Just when I thought my character was gone, he’s back.



Same old feeling.

The story’s over.

The feeling isn’t.

I don’t miss writing.

I miss telling the story.

The Muse wandered up as I was writing the final sentence of the final paragraph for Night Side of Dark, which is unusual for me. Most of my paragraphs don’t have more than one sentence.

“Did Lincoln make it out alive?” the Muse asked.

I nodded.

He was talking about the strange man who occupies most of my novels, Ambrose Lincoln.

He’s tormented.

Maybe he’s even demented.

I’m afraid to get close enough to him to find out.

Lincoln’s mind is a vacant landscape.

The government erased it with electrodes and shock treatments.

The government changed him. They may have ruined him.

But still they send him into war-torn Europe to do things that no one talks about, not in public anyway.

Lincoln is secret.

His life is secret.

His mission is secret.

And when it’s over, the government sends him to an out-of-way little hospital that doesn’t exist in an out-of-the-way little town that doesn’t exist and removes what’s left of his mind again.

Who Lincoln was no longer exists either.

He’s a dangerous man and doesn’t know why.

“How many novels have you written about Lincoln?” The Muse asks.

“Three,” I tell him.

“Planning to write another one?”

“I wasn’t.”

“But now you’ve changed your mind.”

“Stephen Woodfin changed it for me,” I said.

“Why did he want to do that?”

“He narrates the audiobooks about Lincoln,” I say.

“He likes Lincoln.”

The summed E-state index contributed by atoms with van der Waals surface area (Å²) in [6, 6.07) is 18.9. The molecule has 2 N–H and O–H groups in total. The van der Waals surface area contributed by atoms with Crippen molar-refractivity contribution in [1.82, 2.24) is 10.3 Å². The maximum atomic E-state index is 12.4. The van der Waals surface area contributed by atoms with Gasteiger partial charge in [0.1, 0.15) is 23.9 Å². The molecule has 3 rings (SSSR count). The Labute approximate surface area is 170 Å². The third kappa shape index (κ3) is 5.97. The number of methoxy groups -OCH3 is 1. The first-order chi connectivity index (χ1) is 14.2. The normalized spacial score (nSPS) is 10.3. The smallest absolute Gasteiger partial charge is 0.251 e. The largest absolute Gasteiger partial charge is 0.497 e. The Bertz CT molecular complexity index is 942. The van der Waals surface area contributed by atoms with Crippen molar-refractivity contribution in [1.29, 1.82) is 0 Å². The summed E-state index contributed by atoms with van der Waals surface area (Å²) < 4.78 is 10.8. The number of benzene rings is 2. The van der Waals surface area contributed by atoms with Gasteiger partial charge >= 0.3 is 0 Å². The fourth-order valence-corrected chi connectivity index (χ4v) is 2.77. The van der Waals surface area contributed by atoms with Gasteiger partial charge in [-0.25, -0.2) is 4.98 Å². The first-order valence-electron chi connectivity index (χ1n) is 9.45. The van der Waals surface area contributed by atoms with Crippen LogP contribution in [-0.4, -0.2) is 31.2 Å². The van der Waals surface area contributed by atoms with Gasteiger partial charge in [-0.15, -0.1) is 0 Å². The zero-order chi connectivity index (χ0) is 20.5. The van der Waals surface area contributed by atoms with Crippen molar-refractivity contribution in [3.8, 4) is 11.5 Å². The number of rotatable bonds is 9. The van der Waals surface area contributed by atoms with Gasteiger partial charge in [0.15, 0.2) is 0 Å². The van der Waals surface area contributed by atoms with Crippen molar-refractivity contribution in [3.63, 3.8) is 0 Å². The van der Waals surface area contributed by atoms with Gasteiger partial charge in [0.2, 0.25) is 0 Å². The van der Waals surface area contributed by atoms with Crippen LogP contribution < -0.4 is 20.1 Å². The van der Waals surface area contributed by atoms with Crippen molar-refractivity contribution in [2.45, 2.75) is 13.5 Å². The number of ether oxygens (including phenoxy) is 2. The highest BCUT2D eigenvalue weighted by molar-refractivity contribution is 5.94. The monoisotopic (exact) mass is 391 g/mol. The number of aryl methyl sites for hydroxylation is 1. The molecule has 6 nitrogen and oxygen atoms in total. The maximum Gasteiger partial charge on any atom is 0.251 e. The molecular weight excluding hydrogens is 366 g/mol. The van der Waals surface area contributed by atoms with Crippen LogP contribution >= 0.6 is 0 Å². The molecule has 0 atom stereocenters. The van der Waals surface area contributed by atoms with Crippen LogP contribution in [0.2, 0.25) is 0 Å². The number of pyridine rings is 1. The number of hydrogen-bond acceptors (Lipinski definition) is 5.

“He likes narrating books,” I say. “He likes short sentences. I write short sentences.”

“How did Woodfin change your mind?” the Muse asks.

“He came up with a new title.”

“What is it?”

“Judas Replaced.”

“Who’s the Judas in your novel?”

“Don’t know,” I say.

“What about Lincoln?”

“He doesn’t know either,” I say. “But when he knows, I will, too.”

“Is Lincoln the betrayer?”


“Is he chasing down the betrayer?”


“Will the novel have a religious overtone?” the Muse asked.

“Most Ambrose Lincoln novels do.”

“But they’re not Christian novels.”

“I doubt if there’s a Christian in the whole story,” I tell him.

“Does Lincoln get the girl?” the Muse wants to know.

“He’s with a girl.”

“Does he love her?”

“He doesn’t know.”

“Does she love him?”

“She says she does.”

“But you doubt it.”

I shrug.

“She planned to kill him,” I say.

“But she didn’t.”


“Well,” the Muse says, “she loves him.”

“In time of war,” I say, “it’s hard to know what love is. You take it where you can find it and hurt when it’s gone, and war almost always takes it away.”

“Which war?”

“The second World War.”

“Hitler involved?”

“The specter of Hitler always lurks in the shadows.”

“Is Lincoln in Germany?”

“He ends up there.”



“Why Dalldorf?”

“It had the State Insane and Idiot’s Asylum,” I say.

“Is that a real place?”

“It is.”

“Lincoln must have felt right at home.”

“He saw little difference between himself and the mad men.”

“And no one killed him.”

“He will go back home with a bullet in his chest.”

“Will he go with the girl?”

“I don’t know.”

“Why not?”

“The story ended before Lincoln found out.”

“He keeps his secrets well.”

“He’s used to them.”

“I only want to know one thing,” the Muse says.

“What’s that?”

“Does the book have a happy ending?”

“It was war,” I tell him.  “There are no happy endings.”

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